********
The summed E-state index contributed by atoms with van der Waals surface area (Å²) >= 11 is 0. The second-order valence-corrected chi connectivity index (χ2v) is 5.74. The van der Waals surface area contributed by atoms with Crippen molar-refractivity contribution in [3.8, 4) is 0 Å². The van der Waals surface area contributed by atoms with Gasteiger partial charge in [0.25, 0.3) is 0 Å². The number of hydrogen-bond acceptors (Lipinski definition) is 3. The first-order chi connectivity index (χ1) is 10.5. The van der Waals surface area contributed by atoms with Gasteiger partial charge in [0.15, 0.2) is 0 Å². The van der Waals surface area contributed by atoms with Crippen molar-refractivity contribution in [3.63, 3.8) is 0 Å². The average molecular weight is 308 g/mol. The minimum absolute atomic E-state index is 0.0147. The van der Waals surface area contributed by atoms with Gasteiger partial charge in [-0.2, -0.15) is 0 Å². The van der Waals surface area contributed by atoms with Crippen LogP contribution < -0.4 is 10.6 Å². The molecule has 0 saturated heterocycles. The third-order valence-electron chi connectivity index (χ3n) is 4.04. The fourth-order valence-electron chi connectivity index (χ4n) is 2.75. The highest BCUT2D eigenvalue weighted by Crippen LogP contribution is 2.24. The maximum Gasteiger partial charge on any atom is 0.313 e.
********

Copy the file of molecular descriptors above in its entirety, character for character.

The summed E-state index contributed by atoms with van der Waals surface area (Å²) >= 11 is 0. The second-order valence-corrected chi connectivity index (χ2v) is 5.74. The van der Waals surface area contributed by atoms with Crippen molar-refractivity contribution in [3.8, 4) is 0 Å². The van der Waals surface area contributed by atoms with Gasteiger partial charge in [0.25, 0.3) is 0 Å². The number of hydrogen-bond acceptors (Lipinski definition) is 3. The first-order chi connectivity index (χ1) is 10.5. The van der Waals surface area contributed by atoms with Gasteiger partial charge in [0.15, 0.2) is 0 Å². The van der Waals surface area contributed by atoms with Crippen molar-refractivity contribution in [3.63, 3.8) is 0 Å². The average molecular weight is 308 g/mol. The minimum absolute atomic E-state index is 0.0147. The van der Waals surface area contributed by atoms with Gasteiger partial charge in [-0.2, -0.15) is 0 Å². The van der Waals surface area contributed by atoms with Crippen LogP contribution < -0.4 is 10.6 Å². The molecule has 0 saturated heterocycles. The third-order valence-electron chi connectivity index (χ3n) is 4.04. The fourth-order valence-electron chi connectivity index (χ4n) is 2.75. The highest BCUT2D eigenvalue weighted by Crippen LogP contribution is 2.24. The maximum Gasteiger partial charge on any atom is 0.313 e.